(CN) – The Bureau of Land Management needs to take a harder look at the environmental consequences of a proposed land swap with mining company Asarco, the 9th Circuit ruled. On a 2-1 vote, it overturned a lower court’s approval of the land exchange in Arizona.
In 1994, Asarco suggested giving the government about 7,300 acres of private land in exchange for nearly 11,000 acres of public land.
Most of the land parcels are located near Asarco’s Ray Mine complex in Gila and Pinal counties, Ariz. The open-pit copper mine is the third most productive copper mine in the United States.
The lands chosen for the swap provide wildlife habitat for desert bighorn sheep, endangered desert tortoise, and a variety of threatened and endangered birds.
Asarco and the BLM said they intend to use the land to continue operating the Ray Mine, but also to expand open pits, build roads and deposit ore. They also slated about 16 percent of the land for future mine development.
If the proposed swap occurs, Asarco’s use of the land would not be subject to federal mining regulations. If it doesn’t happen, the government will still own the land, and Asarco couldn’t mine the land unless it complied with the Mining Law of 1872. It would also have to submit detailed plans, including environmental analysis, to the BLM before it could start any new mining projects.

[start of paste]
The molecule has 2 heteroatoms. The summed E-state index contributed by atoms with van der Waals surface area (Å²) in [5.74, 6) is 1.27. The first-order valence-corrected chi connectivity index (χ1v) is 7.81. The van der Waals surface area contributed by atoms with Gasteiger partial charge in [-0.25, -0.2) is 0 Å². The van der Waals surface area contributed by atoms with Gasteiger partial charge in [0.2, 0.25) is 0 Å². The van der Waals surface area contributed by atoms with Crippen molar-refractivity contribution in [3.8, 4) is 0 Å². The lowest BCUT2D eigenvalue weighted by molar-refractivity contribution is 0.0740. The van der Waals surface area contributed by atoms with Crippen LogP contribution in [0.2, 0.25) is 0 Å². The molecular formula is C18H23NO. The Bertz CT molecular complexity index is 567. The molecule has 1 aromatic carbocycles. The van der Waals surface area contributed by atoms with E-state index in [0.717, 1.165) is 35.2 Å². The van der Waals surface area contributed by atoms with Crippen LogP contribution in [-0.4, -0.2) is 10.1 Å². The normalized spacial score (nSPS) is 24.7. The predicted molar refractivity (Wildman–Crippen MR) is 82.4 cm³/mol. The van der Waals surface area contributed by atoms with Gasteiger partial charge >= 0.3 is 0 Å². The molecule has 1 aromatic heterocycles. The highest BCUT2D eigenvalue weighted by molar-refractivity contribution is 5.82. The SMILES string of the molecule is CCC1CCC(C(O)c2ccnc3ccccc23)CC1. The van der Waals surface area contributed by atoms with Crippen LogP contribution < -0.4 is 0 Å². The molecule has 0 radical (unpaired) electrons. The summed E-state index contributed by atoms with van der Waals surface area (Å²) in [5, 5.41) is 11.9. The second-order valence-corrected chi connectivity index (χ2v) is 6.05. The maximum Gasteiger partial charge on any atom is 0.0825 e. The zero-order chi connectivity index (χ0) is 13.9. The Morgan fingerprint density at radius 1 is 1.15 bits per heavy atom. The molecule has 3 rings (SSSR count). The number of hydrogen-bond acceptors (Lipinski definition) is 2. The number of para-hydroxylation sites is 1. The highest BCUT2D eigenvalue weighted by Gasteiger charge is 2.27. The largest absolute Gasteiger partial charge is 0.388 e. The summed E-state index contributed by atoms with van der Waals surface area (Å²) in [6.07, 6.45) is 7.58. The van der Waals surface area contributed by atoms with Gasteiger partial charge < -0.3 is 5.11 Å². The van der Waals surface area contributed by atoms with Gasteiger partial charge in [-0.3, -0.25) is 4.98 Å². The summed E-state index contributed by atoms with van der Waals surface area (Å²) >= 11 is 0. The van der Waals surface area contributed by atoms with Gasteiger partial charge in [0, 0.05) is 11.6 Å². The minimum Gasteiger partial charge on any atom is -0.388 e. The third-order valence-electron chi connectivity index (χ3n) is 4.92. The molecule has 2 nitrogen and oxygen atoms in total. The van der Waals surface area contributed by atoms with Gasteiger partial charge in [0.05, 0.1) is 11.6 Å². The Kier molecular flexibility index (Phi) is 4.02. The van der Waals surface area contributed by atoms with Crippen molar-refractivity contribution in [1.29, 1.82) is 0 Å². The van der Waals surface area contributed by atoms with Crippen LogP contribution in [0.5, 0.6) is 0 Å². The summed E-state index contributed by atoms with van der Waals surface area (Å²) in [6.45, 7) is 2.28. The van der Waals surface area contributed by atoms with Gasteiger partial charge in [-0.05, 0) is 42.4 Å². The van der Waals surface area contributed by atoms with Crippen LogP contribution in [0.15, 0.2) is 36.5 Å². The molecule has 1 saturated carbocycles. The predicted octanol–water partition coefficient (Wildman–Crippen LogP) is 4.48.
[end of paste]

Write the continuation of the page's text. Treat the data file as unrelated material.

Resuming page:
When the BLM approved the land exchange, it assumed that Asarco would continue mining the land in the same manner, whether or not the swap took place.
Its final impact statement “contains no comparative analysis of the environmental consequences for the different alternatives proposed,” Judge William Fletcher wrote for the three-judge panel.
The majority agreed with the Center for Biological Diversity, the Western Land Exchange Project and the Sierra Club that this lack of analysis violated federal environmental law.
“We conclude that substantial evidence in the record does not support the BLM’s assumption that mining would occur in the same manner regardless of the land exchange,” Judge Fletcher wrote.
As a result, the BLM’s lack of comparative analysis and approval of the swap violated the National Environmental Policy Act and the Federal Land Policy and Management Act, the court ruled.
In a 23-page dissent, Judge Richard Tallman said the majority’s opinion “will unquestionably stifle, if not altogether stymie, land exchanges, especially whenever mining companies are involved or mining-related activities are contemplated. Indeed, this judicially created hurdle would be, in application, a brick wall.”
He called his colleagues’ decision “utterly misguided and contrary to the best interests and welfare of the public at large.”